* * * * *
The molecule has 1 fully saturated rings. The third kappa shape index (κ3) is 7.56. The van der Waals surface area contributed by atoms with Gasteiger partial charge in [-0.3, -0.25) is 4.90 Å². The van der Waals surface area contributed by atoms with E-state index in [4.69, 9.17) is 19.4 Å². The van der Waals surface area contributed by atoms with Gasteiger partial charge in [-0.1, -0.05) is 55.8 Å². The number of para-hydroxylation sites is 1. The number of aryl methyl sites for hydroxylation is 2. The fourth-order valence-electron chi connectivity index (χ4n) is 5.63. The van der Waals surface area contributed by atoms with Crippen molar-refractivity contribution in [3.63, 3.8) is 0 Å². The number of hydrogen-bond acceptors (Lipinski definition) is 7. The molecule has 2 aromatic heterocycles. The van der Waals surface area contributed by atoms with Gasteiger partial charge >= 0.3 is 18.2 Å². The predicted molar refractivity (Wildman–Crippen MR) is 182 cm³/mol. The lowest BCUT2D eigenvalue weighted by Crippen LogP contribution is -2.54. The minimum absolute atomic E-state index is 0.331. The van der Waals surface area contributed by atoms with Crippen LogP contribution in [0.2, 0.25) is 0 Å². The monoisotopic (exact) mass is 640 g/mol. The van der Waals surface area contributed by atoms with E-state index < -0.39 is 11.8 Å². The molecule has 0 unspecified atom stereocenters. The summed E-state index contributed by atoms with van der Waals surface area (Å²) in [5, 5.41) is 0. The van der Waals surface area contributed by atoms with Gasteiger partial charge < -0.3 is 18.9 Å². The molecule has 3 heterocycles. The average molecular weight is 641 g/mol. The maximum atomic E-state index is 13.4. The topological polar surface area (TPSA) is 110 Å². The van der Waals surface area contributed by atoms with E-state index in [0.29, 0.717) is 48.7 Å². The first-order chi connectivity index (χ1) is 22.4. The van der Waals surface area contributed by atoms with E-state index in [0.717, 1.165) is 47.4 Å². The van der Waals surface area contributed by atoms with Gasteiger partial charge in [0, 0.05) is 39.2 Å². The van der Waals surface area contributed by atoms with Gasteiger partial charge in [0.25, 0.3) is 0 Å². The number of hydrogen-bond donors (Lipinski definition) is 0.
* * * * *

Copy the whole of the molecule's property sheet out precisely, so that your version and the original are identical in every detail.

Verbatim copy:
The molecule has 1 fully saturated rings. The third kappa shape index (κ3) is 7.56. The van der Waals surface area contributed by atoms with Gasteiger partial charge in [-0.3, -0.25) is 4.90 Å². The van der Waals surface area contributed by atoms with E-state index in [4.69, 9.17) is 19.4 Å². The van der Waals surface area contributed by atoms with Gasteiger partial charge in [-0.1, -0.05) is 55.8 Å². The number of para-hydroxylation sites is 1. The number of aryl methyl sites for hydroxylation is 2. The fourth-order valence-electron chi connectivity index (χ4n) is 5.63. The van der Waals surface area contributed by atoms with Crippen molar-refractivity contribution in [3.63, 3.8) is 0 Å². The number of hydrogen-bond acceptors (Lipinski definition) is 7. The molecule has 2 aromatic heterocycles. The van der Waals surface area contributed by atoms with Gasteiger partial charge >= 0.3 is 18.2 Å². The predicted molar refractivity (Wildman–Crippen MR) is 182 cm³/mol. The lowest BCUT2D eigenvalue weighted by Crippen LogP contribution is -2.54. The minimum absolute atomic E-state index is 0.331. The van der Waals surface area contributed by atoms with Crippen LogP contribution in [0.2, 0.25) is 0 Å². The monoisotopic (exact) mass is 640 g/mol. The van der Waals surface area contributed by atoms with E-state index < -0.39 is 11.8 Å². The molecule has 0 unspecified atom stereocenters. The summed E-state index contributed by atoms with van der Waals surface area (Å²) in [5, 5.41) is 0. The van der Waals surface area contributed by atoms with Gasteiger partial charge < -0.3 is 18.9 Å². The molecule has 3 heterocycles. The average molecular weight is 641 g/mol. The maximum atomic E-state index is 13.4. The topological polar surface area (TPSA) is 110 Å². The van der Waals surface area contributed by atoms with E-state index in [0.29, 0.717) is 48.7 Å². The first-order chi connectivity index (χ1) is 22.4. The van der Waals surface area contributed by atoms with E-state index in [0.717, 1.165) is 47.4 Å². The van der Waals surface area contributed by atoms with Gasteiger partial charge in [0, 0.05) is 39.2 Å². The van der Waals surface area contributed by atoms with Gasteiger partial charge in [0.25, 0.3) is 0 Å². The number of hydrogen-bond donors (Lipinski definition) is 0.